Goldeneye Ransomware Uses COM to Execute Malicious JavaScript

There is a new ransomware going wild in Germany called Goldeneye, which is a variant of Petya. It’s targeting German-speaking users via email by attaching an application (Bewerbung) in Excel format (xls).

At the time we started analyzing the Goldeneye malware, VirusTotal scored 9/54, but the score varied for different attachments, some were as low as 7/54, some as high as 25/54:

Once executed, it asks for permissions to execute macro code.

If the user has enabled macros by default or decides to enable it just once for this document, it’ll extract and drop an executable file which is the actual ransomware (writes to master boot record , encrypts files, asks for ransom).
What is interesting in this approach is the fact that it uses VBA-macros to execute JScript (which is a JavaScript variant by Microsoft) over COM. The actual extraction of the malicious executable is found in this JavaScript file.

Set SP4 = CreateObject("MSScriptControl.ScriptControl")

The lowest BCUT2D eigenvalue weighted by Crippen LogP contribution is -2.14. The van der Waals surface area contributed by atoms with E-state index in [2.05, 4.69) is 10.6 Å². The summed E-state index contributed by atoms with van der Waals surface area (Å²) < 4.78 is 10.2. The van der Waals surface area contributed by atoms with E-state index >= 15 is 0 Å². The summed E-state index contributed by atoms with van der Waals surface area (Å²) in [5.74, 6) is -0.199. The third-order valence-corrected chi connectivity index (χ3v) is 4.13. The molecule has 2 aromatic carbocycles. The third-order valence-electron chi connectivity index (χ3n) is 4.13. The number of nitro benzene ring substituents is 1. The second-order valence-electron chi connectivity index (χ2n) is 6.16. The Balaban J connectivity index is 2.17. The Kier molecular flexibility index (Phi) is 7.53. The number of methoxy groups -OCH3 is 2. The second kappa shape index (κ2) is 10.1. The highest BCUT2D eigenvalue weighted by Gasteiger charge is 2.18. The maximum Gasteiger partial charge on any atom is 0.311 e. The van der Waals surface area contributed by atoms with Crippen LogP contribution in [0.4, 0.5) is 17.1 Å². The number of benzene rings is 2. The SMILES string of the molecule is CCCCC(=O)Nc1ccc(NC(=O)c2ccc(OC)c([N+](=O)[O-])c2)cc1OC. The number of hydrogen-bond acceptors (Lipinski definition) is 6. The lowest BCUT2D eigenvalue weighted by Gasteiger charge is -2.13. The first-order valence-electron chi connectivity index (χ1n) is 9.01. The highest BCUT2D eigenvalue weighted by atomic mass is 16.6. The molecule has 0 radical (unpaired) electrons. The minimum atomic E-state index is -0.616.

SP4.Language = "JScript"
If SP4.Eval(LQ3) Then
End If

It uses MSScriptControl.ScriptControl to create a COM-Object which allows the execution of JScript code (which can also be used to execute any other supported language, such as VBScript).
The JScript code (here in: LQ3) itself is nothing special: it uses base64 to decode the executable file and writes it to disk by using Scripting.FileSystemObject which is then finally executed via Wscript.Shell.
But this technique can’t fool our system. We can easily inspect all calls to COM-Objects (even when they are hidden inside a JavaScript file, which is inside a VBA file, which is inside an Excel document) by opening up the “Com” information tab once the document is analyzed by our system:

The Goldeneye malware scores 100/100 on our system:

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